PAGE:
So how many of you remember the original IMSA-Camel GT, as founded by John Bishop, the original CART with Roger Penske, Chip Ganassi and other real racing teams, Formula 1 events that were competitive among multiple teams, the great TransAm series, and even the forlorn and oft forgotten CanAm series? Remember these good old days of racing when speed and winning were all about spending huge sums of money and having loads and loads of fun. The crowds at the events were unbelievable, and as general sport racing was taking off like a rocket. Then some key, very vocal team owners started to scream about run-away cost, mind you this was a very small group, but very loud. Of course right at this time CART was trying to become a public company, TransAm began losing some of their younger stars, IMSA ownership changed and the folks at NASCAR finally woke up to the fact that they had a tremendous entertainment vehicle. Then the ultimate level of confusion occurred with the foundation of the IRL to compete against CART, the creation of the American LeMans Series and GrandAm to compete against the what was the foundation of IMSA, TransAm & CanAm, NHRA and the IHRA competed weekend after weekend against one another to only see the IHRA become a secondary player and NHRA loose a huge market and sponsor share to NASCAR, and Formula 1 couldn’t figure out where they wanted to race, Las Vegas, Dallas, Detroit, finally landing at Indianapolis. Frankly, racing as an sports and entertainment event became so confusing that both fans and sponsors ran to other sports and NASCAR as nesting place of salvation and stability.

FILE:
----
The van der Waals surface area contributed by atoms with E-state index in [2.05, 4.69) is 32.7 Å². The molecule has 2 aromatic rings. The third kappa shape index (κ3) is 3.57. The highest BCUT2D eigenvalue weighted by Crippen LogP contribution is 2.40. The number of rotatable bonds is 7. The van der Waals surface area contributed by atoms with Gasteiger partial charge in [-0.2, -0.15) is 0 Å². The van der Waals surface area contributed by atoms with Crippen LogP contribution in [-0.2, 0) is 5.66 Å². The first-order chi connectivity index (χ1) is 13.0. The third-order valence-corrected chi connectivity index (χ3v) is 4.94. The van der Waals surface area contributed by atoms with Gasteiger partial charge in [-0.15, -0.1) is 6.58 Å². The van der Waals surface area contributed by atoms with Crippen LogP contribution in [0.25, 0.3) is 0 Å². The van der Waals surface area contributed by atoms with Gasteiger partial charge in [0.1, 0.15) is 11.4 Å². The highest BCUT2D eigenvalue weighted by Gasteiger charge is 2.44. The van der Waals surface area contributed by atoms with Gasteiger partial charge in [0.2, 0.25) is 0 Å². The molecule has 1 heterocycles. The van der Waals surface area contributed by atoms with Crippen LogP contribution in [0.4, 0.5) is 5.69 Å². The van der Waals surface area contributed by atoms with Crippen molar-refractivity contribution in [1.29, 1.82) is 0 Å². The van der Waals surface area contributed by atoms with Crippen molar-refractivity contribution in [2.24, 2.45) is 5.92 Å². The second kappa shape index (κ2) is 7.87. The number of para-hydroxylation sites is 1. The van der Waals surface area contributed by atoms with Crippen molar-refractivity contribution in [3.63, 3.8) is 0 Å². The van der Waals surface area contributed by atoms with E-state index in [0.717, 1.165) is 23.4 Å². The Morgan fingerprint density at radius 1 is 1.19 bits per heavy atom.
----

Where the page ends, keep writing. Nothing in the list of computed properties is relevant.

Holy *@%?, what was going on? It all comes down to a struggle for power, equality and money. Sounds like an old episode of Dallas and the Ewing family, but where was JR. The reality is that the team owners were demanding more of the pie and control over CART – thank you to the public offering - OOPS, TransAm/IMSA were being taken over by the manufacturers which left the independent teams hung out to dry and uncompetitive, CanAm couldn’t figure out how to attract sponsorship or fans, and with the introduction of new racing organizations and sanctioning bodies, the fans and frankly sponsor had no idea where to turn. Harvard would have had a field-day writing a case study about this odd business call motorsports.